By Colin Tansits, a sophomore at Temple University’s School of Communications and Theater.
Whether it was Mark McGwire and Sammy Sosa in the late 90s or Ryan Braun recently, performance enhancing drugs (PEDs) in sports has become an encompassing subject. But now players are seemingly taking a stand and winning, with Ryan Braun prevailing in his recent appeal against MLB and two Denver Broncos currently challenging the NFL’s testing procedures.
Earlier this month, two players from the Denver Broncos filed lawsuits against the NFL over their suspensions for their alleged use of illegal drugs. Linebacker D.J. Williams and defensive lineman Ryan McBean were suspended without pay for the first six games of the upcoming season. The players filed the lawsuit in District Court in Denver, contending that the NFL violated protocol in the collection of urine samples.
Behind all of this PED controversy comes the law – best explained by Paul J. Greene, an associate with Preti Flaherty’s Sports Law Group. In his sports law practice, he focuses in the areas of Olympic anti-doping and eligibility arbitrations, rights of publicity matters, and immigration issues specific to the sports world.
According to Greene, the NFL, like most other professional leagues, is very secretive in their drug testing procedures and very little information ever comes out.
That’s the problem with deciphering this case.
The players say the league’s collector violated protocol in collecting urine samples, and that the NFL then refused to clear the players even after the collector was fired for dereliction of duty.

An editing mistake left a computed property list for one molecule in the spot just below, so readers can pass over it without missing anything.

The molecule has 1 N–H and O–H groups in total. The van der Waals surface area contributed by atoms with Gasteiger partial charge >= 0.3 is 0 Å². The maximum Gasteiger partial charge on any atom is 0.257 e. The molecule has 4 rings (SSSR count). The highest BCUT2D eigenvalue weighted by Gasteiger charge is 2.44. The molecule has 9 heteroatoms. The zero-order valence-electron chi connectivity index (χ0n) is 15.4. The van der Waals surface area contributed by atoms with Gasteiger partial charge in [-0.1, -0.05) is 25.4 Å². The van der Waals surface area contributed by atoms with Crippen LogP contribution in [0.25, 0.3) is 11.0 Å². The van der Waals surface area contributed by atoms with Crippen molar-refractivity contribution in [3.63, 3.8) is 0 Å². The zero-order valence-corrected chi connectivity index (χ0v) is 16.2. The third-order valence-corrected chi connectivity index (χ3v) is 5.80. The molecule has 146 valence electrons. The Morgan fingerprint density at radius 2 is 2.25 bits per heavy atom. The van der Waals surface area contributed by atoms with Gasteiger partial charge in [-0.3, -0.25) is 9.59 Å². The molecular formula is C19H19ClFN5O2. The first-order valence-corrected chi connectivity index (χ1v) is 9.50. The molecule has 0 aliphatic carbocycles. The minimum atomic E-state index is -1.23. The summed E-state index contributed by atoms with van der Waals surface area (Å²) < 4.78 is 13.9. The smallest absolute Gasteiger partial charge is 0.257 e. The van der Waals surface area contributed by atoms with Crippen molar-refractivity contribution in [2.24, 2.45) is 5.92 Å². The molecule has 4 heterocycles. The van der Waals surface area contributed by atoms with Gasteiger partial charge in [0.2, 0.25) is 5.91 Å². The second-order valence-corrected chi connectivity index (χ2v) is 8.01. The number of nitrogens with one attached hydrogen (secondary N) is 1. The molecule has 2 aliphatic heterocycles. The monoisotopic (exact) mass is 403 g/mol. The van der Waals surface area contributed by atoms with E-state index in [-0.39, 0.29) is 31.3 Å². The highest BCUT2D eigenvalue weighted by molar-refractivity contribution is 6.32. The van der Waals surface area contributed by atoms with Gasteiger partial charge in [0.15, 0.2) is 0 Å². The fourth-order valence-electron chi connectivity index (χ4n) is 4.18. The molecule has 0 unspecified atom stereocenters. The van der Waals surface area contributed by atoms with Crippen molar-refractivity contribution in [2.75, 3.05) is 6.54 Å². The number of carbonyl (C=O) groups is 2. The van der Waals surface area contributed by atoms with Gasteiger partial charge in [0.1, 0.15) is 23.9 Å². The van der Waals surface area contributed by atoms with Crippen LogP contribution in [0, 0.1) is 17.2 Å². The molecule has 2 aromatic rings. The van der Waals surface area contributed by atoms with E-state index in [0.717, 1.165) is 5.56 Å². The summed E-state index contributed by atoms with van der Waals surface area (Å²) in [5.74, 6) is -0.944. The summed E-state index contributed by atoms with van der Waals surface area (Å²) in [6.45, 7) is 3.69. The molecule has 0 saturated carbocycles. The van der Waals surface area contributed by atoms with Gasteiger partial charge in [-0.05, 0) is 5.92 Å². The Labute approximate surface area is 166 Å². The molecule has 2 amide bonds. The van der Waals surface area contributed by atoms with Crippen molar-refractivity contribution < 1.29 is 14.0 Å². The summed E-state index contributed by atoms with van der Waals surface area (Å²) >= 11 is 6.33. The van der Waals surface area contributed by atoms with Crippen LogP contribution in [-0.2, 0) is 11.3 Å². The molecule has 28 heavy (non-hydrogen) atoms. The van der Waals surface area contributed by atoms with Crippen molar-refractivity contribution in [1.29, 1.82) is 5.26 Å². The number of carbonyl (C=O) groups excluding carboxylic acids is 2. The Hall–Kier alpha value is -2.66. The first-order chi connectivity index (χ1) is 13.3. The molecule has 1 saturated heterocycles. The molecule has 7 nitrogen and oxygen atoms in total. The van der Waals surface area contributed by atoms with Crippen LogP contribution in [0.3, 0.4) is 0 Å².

The league’s hearing officer, Harold Henderson, who works in the commissioner’s office, ruled against the players. The suit filed claims that Henderson exceeded his powers and wasn’t an impartial arbitrator. The lawsuit also contends that errors were made in the chain-of-custody procedure, and that after the players’ appeals hearings, the NFL lawyer held ex parte communications with Henderson.
Sticking out the most is the errors made in the chain-of-custody procedure, which if broken, violates civil rights, said Greene.
This case brings forth more discussion by many around the NFL about a change in the league’s drug test policy. The current policy includes an all-internal arbitration panel, meaning all three arbitrators judging on the drug testing are closely connected with the league.
Players, on the other hand, want an independent tribunal, which is more along the lines of Olympic style testing. Greene said that this kind of arbitration panel brings out a highly impartial tribunal.
“Independent arbitrators are more along the lines of what’s in the Olympic world, with a three member arbitration panel consisting of people not involved with the sport, and know nothing about the athlete in the sport,” Greene said. “These arbitrators are totally unconnected to the player or the game, but currently in NFL, it is all internal.”
This case that is seemingly flying under the radar, maybe due to the fact that these players are relatively unknown, can change the game in more ways than one.
These players, if they can prove that the chain-of-custody procedure was broken and that the arbitrator was not being impartial, would not only win their case, but would also cause a massive stir in the NFL Players Association on the questionable testing procedures being conducted in the NFL.
With little information given out by the league, Greene said that it’s hard to predict what the verdict will be.
Regardless of the outcome, this case can have huge ramifications on the future of drug testing in the NFL.